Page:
Fyre Festival organisers face $140 million lawsuit over event that descended into chaos

Festival-goers were shocked to see the makeshift tents that they would be living in at the festival grounds.
Festival-goers were shocked to see the makeshift tents that they would be living in at the festival grounds. PHOTO: TWITTER

LOS ANGELES (WP) - A US$100 million (S$140 million) lawsuit was filed against organisers of the inaugural Fyre Festival, a music event in the Bahamas that was billed as a luxury experience only to quickly devolve into an island landscape of half-built tents, cheese sandwiches and a distinct lack of musical talent.

In a lawsuit filed on Monday in a Los Angeles federal court, Fyre Festival and its organisers were accused of fraud, negligent misrepresentation and breach of contract.

The plaintiff, attendee Daniel Jung, seeks class action status for the thousands of ticket-holders who flew to the remote venue.

"The festival's lack of adequate food, water, shelter and medical care created a dangerous and panicked situation among attendees- suddenly finding themselves stranded on a remote island without basic provisions - that was closer to The Hunger Games or Lord Of The Flies than Coachella," the complaint stated, referring to a similar festival held annually in California.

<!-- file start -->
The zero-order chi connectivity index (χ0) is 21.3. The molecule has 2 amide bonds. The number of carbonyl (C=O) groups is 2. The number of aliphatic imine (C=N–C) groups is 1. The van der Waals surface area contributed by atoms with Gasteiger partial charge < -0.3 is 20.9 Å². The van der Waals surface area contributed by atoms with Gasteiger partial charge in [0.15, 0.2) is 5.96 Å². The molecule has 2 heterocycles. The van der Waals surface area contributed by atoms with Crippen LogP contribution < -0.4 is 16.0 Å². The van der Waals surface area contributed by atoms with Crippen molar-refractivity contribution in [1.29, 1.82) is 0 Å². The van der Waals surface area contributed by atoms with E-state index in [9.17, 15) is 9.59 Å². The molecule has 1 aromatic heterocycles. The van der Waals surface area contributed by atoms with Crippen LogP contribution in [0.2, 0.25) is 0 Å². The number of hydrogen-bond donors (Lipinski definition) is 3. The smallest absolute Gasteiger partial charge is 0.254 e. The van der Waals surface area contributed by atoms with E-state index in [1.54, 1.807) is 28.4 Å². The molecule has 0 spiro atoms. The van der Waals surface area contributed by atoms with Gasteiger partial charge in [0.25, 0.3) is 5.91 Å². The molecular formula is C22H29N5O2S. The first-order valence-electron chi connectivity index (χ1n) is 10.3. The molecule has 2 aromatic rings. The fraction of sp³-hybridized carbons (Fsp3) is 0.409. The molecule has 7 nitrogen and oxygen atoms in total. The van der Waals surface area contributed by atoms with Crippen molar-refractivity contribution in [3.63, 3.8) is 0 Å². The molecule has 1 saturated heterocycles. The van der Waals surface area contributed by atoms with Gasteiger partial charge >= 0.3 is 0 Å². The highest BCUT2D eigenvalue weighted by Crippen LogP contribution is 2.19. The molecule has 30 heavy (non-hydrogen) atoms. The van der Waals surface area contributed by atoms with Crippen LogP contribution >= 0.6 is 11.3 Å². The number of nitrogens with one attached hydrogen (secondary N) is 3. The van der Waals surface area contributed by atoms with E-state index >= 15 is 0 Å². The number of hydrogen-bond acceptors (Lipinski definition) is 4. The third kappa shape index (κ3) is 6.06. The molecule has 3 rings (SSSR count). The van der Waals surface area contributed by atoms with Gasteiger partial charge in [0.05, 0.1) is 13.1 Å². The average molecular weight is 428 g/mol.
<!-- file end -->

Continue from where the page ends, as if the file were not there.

The plaintiff alleged that the organisers knew that the Fyre Festival was a "serious danger" to attendees in advance.

The suit, filed by celebrity Hollywood attorney Mark Geragos, seeks US$100 million in damages on behalf of a purported class of concert-goers.

Mr Jung's ticket to the Fyre Festival cost US$2,000, according to the complaint.

The event was hyped by ads featuring supermodels enjoying an island paradise and promising luxury unmatched by older music festivals.

Organised by rapper Ja Rule and business partner Billy McFarland, the Fyre Festival was meant to grow global brand awareness for Fyre Media, a talent booking start-up the pair founded in 2015.